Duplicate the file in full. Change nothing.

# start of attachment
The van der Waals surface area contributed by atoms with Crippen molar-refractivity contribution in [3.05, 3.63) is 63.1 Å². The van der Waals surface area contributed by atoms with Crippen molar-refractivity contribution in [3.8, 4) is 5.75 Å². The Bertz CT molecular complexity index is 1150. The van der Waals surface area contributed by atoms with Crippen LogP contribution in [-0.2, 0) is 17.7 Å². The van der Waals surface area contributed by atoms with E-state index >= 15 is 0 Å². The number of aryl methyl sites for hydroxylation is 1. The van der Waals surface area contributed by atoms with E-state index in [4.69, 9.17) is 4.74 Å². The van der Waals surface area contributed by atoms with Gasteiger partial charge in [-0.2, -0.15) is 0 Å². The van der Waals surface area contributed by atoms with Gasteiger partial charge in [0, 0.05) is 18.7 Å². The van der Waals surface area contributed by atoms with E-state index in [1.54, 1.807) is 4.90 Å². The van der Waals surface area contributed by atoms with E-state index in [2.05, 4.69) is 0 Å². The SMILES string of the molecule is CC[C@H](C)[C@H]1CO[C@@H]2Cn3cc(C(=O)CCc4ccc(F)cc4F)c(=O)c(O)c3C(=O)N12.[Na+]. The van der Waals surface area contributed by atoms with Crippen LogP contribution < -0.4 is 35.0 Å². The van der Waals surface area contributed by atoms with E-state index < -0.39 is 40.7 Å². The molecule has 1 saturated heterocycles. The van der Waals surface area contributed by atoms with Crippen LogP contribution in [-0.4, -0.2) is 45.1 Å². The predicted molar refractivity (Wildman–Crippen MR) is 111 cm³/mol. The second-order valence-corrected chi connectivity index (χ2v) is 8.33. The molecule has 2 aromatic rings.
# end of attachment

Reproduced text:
The van der Waals surface area contributed by atoms with Crippen molar-refractivity contribution in [3.05, 3.63) is 63.1 Å². The van der Waals surface area contributed by atoms with Crippen molar-refractivity contribution in [3.8, 4) is 5.75 Å². The Bertz CT molecular complexity index is 1150. The van der Waals surface area contributed by atoms with Crippen LogP contribution in [-0.2, 0) is 17.7 Å². The van der Waals surface area contributed by atoms with E-state index >= 15 is 0 Å². The number of aryl methyl sites for hydroxylation is 1. The van der Waals surface area contributed by atoms with E-state index in [4.69, 9.17) is 4.74 Å². The van der Waals surface area contributed by atoms with Gasteiger partial charge in [-0.2, -0.15) is 0 Å². The van der Waals surface area contributed by atoms with Gasteiger partial charge in [0, 0.05) is 18.7 Å². The van der Waals surface area contributed by atoms with E-state index in [1.54, 1.807) is 4.90 Å². The van der Waals surface area contributed by atoms with E-state index in [2.05, 4.69) is 0 Å². The SMILES string of the molecule is CC[C@H](C)[C@H]1CO[C@@H]2Cn3cc(C(=O)CCc4ccc(F)cc4F)c(=O)c(O)c3C(=O)N12.[Na+]. The van der Waals surface area contributed by atoms with Crippen LogP contribution < -0.4 is 35.0 Å². The van der Waals surface area contributed by atoms with E-state index < -0.39 is 40.7 Å². The molecule has 1 saturated heterocycles. The van der Waals surface area contributed by atoms with Crippen LogP contribution in [-0.4, -0.2) is 45.1 Å². The predicted molar refractivity (Wildman–Crippen MR) is 111 cm³/mol. The second-order valence-corrected chi connectivity index (χ2v) is 8.33. The molecule has 2 aromatic rings.